I have to thank my husband and his classy friends for bringing this important holiday to my attention. I have long felt that the morons, jerks, and assholes in our lives were not getting the recognition they deserve.
Often ignored and disrespected, this is a special day, dedicated to them all. The assholes we love, the ones we meet on the street. The ones we worked with and for. To all assholes everywhere, this is for you.
From lifelessons – a blog by Judy Dykstra-Brown comes and interesting challenge in which she asks us to post our ten best pre-teen memories. Childhood happy memories are rather thin on the ground for me, so I hope you will excuse me for including memories from other times, when I was free to do my own thing.
Please post your ten favorite youthful memories to your blog with a link to mine. To form a link, go to that page in your blog and select and copy the URL. Then come to my blog and in the comment box, make a comment if you wish and paste your URL. Then you can see each other’s lists via the hyperlinks on my blog.
And here are a few of mine.
1. My girlfriend Mary’s mother was the only mom in our little group who had a car and could drive. She would take us to Coney Island where the three of us, little tiny girls, would ride the great big Cyclone roller coaster. We rode it again and again, screaming until our knees were so shaky we could barely stand. But we were still laughing.
2. Sixty year later, I joyously relived the experience with my 10-year-old granddaughter.
3. Hanging out at the Cloisters in Fort Tryon Park on the Hudson River. Cutting school, taking the subway all the way up to the very top of Manhattan. Roaming the museum, pretending I was in a medieval castle. Looking down on the great Hudson River. Pure bliss.
4. The day I got my Steinway grand piano. It was my 14th birthday. I cannot imagine a better gift, ever.
5. Long days spent at the Metropolitan Museum of Art. Traveling in time from the Egyptian mummy exhibit at the front of the museum all the way up to modern times, far at the rear. Again, I was alone, so happy to take my time and immerse myself in each exhibit.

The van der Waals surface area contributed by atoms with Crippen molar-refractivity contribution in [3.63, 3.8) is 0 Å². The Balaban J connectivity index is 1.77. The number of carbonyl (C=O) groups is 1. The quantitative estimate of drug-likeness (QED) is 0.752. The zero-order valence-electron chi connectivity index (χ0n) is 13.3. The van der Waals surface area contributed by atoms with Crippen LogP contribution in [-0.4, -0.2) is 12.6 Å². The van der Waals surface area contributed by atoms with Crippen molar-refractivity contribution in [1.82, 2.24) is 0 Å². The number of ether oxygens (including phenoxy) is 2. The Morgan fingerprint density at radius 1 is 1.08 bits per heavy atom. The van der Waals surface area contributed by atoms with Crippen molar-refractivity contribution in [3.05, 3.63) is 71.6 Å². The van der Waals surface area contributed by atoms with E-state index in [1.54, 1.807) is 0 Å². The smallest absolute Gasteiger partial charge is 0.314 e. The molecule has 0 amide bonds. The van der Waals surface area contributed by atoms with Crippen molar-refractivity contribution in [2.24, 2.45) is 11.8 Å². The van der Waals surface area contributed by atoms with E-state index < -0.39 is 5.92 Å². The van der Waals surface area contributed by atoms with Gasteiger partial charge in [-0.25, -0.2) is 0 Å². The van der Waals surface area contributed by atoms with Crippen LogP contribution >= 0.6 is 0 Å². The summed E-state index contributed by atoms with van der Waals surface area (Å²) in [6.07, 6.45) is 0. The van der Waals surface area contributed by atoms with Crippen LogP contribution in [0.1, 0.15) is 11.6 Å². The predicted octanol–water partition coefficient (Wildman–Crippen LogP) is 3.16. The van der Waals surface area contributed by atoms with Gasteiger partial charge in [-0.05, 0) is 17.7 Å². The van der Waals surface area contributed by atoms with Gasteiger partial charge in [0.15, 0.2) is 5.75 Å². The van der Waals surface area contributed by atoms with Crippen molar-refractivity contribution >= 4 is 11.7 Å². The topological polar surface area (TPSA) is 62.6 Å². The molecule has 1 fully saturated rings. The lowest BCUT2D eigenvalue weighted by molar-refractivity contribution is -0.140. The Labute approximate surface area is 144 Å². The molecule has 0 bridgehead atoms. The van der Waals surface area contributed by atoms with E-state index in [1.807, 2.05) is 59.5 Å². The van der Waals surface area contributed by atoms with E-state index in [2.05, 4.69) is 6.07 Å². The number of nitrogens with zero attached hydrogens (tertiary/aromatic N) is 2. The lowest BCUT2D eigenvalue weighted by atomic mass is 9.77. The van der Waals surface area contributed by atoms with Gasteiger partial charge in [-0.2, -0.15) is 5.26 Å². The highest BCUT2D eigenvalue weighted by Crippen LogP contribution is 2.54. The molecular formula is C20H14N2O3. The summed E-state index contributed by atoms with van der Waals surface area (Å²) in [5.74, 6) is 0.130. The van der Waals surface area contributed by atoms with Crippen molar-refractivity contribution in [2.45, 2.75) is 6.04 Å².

6. Trips with my mom into Manhattan in the winter. She wore her raccoon coat. We linked arms like girlfriends and equals. We might catch a matinée on Broadway (there were always tickets, even if the seats weren’t great) … or check out the window at FAO Schwartz.
7. We bought hot chestnuts from the vendor in front of the library, then sat on the steps under the shadow of the lions, peeling and eating them. And laughing. My mother wasn’t motherly, but she was adventurous, smart, had a sharp sense of humor, and a sharper tongue. She made me laugh. She was nothing like the mothers of my friends, but perhaps she was just the right mother for me.
8. At 16, with three wacky friends from college, piling into Micki’s VW bug. Driving all night to visit her boyfriend at his summer-house on Eagle Point Lake, high in the Adirondacks. We had no money for gasoline or food, but we were young.You could coast down the mountains to save gasoline.
9. Finding a riding stable that would rent me a good horse. Then, galloping down the trail on my own, wind in my hair. Totally lost but trusting that the horse knew the way.
10. Getting married at 18 and realizing I’d never have to spend another night under my parents’ roof.
This week’s topic is Older Than 50 Years (1965). The one question everyone asks if you can have people over 50. The answer is yes, but I would hope they have a lot of character and are closer to age 100. The possibilities for this challenge are endless.
Living in this part of New England, many things around here (including us) are old — and still very much in use. Barns and houses, old trucks and cars. Old mills and farm equipment to name just a few.
To participate in the Ragtag Daily Prompt, create a Pingback to your post, or copy and paste the link to your post into the comments. And while you’re there, why not check out some of the other posts too!